expectationgapVideo MSPs and carriers offering telepresence and video managed services have a substantial conflict to address. For a couple of reasons, they define their world in a much smaller dimension than enterprise users think of. This gap, the Expectation-Service Gap is represented by the Venn diagram on the left.

Users think of their eco-system of customers, suppliers, potential customers, potential suppliers and coworkers. Naturally, they define that scope of expectation to communicate by the large green surface area labelled ‘User Expectation.’ It’s a big domain and somewhat shiny since expectations are high. Users have been spoiled by the excellent quality and enormous reachability available in the modern global telephone network, which includes the mobile telephone network, is capable of reliably delivering connections between any of four billion persons today, and probably another two billion before the decade is out.

On the other hand, VMSPs and carriers, being engineering-types and not necessarily entirely sympathetic to users, think in terms of on-network and off-network. They think in terms of their own service limits which are defined by the little green area labelled ‘Service Limits.’ Service providers are generally bound by two constraints. One, the commercial constraints of their customers where they don’t get paid to worry or do anything about things that haven’t been specifically contracted for, and secondly, by physical limits of control, where they can’t worry about things they cannot see on their network monitoring hardware and software.

These competing views are the setup for two disappointments and two perspectives on the Expectation Gap. Users are disappointed when their service providers cannot do what they expect, and service providers are frustrated that their service doesn’t meet the user’s expectations. So what’s at the heart of the Gap?

In the past, the Gap was the experience. Frankly, it sucked. But, with the rollout (for completely different reasons) of inexpensive high speed networks, and the availability of high definition hardware the foundations are in place to close the experience dimension of the Gap. The Gap, from the user’s perspective today is the inability to conveniently, automatically, securely and inexpensively connect via video or telepresence to any other user. The Gap from the VMSP’s perspective today, is the inability to make money from greatly expanding the service limits envelope to reach many, many other users.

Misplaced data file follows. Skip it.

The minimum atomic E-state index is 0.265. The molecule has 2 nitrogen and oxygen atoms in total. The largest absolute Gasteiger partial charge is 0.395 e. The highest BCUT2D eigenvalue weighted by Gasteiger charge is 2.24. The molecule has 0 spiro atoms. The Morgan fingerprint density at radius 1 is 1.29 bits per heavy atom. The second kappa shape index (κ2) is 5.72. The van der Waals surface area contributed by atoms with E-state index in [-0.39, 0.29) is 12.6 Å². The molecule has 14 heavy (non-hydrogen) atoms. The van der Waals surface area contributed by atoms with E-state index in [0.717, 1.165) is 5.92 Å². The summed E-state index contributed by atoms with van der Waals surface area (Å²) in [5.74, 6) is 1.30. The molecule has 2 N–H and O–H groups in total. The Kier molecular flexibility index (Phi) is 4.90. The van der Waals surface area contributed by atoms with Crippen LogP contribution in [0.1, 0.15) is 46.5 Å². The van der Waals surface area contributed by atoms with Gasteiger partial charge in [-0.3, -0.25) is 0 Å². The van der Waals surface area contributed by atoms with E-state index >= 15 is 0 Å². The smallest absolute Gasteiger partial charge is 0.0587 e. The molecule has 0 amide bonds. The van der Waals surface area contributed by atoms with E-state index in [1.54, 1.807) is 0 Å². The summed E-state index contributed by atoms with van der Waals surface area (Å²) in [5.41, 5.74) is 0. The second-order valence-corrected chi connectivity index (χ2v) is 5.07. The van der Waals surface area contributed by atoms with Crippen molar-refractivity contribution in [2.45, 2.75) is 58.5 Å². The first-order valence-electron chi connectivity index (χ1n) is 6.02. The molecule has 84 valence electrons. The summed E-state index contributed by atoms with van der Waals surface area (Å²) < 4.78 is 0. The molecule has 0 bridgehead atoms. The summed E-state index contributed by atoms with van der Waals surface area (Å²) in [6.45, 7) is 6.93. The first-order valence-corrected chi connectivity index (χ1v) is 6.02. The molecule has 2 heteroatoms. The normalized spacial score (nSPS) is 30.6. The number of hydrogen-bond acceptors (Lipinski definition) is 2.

VMSPs have the wrong view. Instead of recognizing how a greatly expanded universe of potential connections increases the value of their service to their paying user, they worry about how they’re going to get paid for enabling that extra value. They think they should be paid for enabling the equivalent of the ‘long distance call’ between two companies. They look to the roaming fees available to mobile operators and think that’s the model for them. I’ll get the other service providers’ customers to pay me for access to my customers.

This is a delusion. Roaming is an anomaly unique to mobile service, that has been perfectly exploited by mobile operators to the chagrin of their customers. Mobile operators get to blame the other operator for such high roaming fees even though they get a share in the charge, and negotiated it. In the USA and through regulation in Europe, roaming is not the golden goose it once was. In the USA, it’s free and in Europe roaming fees between countries are smaller and getting smaller through the intervention of the European Commission.

High prices for long distance is such an obsolete notion. In the early days of telecom, people overpaid for long distance so that the high costs of local networks could be quickly paid back to the investors who would then have an incentive to invest in building networks. That’s why it was a protected monopoly. Technology and competition ultimately changed all that. Today, LD is free.

We’ve learned that the carrier participants in the Cisco TelePresence Exchange are gathering in Paris later this month to discuss economics and possible billing methods. In the coming days, I plan to blog more about the economics of Exchanges and perhaps offer some insights on how these questions should be addressed.

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